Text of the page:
There will be live music every week and of course an opportunity to re-visit the excellent permanent Deptford Market Yard tenants; it’s the perfect place to grab some food and drink, stock up for the week and browse the craft stores on a sunny Saturday.

The World Cup of London Boroughs Final: Lewisham vs Lambeth

Going in one more round when you don't think you can - that's what makes all the difference in your life. This is it, one last push and bragging rights over all of London are ours for the next four years.

Lewisham was written off from the start. They said we were underdogs, has-beens, suburban no-hopers. Lambeth, pumped up on steroids and Russian money, promised to break us. But the moment of truth is here. No pain.

Please vote now.

Rebel Base

Mothers

Mothers is a new album from 'in analysis', a music project created by Brockley songwriter David Schweitzer. He explains:

We create songs based on stories contributed anonymously by members of the public.

In February 2017, we invited people to write about their mothers via an anonymous form on their website. We received a number of interesting, frank and heartfelt stories.

Using these contributions as raw material, in analysis wrote the eleven songs on this record, which are performed by the band and a number of guest vocalists.

The fact that you have no idea who wrote the stories – and know nothing about their age, gender or background – means you really have to focus on the key emotional ideas they communicate.

While the words have nearly always been changed to create the lyrics for the songs, we’ve tried to make sure the songs stay true to those central ideas.

We think that this has resulted in is a warm, honest, emotional and sometimes humorous set of songs. And while many of the stories are quite specific, we hope that the songs will resonate with a wide range of listeners.

You can listen to the record on Spotify, but we’ve also released a limited edition yellow vinyl record edition with lyrics and also lovely illustrations by Mary Richards (another local resident). These are £12 from our website or can be bought from the Gently or Gently Elephant shops in Brockley. Any money from sales goes to Mind and the Samaritans.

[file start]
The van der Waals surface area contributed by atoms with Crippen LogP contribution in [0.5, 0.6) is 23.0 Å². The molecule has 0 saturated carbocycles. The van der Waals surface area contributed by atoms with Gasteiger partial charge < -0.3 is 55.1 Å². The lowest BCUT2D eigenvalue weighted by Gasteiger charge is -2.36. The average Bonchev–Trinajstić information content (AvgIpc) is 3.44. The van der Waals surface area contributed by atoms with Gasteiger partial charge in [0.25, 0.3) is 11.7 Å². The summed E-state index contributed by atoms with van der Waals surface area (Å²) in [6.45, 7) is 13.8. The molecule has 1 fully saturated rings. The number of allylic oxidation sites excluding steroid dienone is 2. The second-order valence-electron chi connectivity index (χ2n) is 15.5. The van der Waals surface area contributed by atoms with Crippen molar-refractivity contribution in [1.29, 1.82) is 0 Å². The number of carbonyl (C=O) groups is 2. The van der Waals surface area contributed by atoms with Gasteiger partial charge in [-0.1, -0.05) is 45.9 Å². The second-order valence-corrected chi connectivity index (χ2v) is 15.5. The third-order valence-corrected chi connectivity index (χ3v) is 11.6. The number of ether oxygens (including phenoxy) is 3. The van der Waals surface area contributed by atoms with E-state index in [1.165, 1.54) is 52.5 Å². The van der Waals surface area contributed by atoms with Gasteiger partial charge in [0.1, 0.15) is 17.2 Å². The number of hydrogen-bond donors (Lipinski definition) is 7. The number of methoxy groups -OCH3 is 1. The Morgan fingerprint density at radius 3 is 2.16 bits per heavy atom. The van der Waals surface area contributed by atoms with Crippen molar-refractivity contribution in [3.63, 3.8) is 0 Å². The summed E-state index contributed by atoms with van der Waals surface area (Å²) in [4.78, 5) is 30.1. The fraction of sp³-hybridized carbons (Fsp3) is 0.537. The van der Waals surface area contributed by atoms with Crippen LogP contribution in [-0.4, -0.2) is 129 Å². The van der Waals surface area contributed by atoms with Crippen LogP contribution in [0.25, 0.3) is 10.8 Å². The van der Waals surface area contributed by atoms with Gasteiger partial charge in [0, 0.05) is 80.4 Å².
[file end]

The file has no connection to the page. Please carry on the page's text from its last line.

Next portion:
The World Cup of London Boroughs: Lewisham vs Islington

Twitter polls, bloody hell.

Lewisham is now through to the semi-finals of the World Cup of London Boroughs, having had the toughest route to the last four. In the first round, we squeaked past Southwark, then we trounced Camden (the borough I would most like to live in, if I couldn't live in Lewisham) and won comfortably against Hackney in the quarters.

Now, we face the fight of our lives against imperious Islington. With 19 hours to go and over 3,000 votes cast, Islington is edging it 51% vs 49%.

Victory for Lewisham would guarantee an all-South final, as Lambeth face Greenwich next.

Please cast your vote. After missing out on the Borough of Culture we need this.

The New Battle of Lewisham

This weekend, the Observer has been documenting the growing power of Momentum within the Labour Party, casting the spotlight on Lewisham, which has been a key battleground between traditional Labour activists and Momentum members.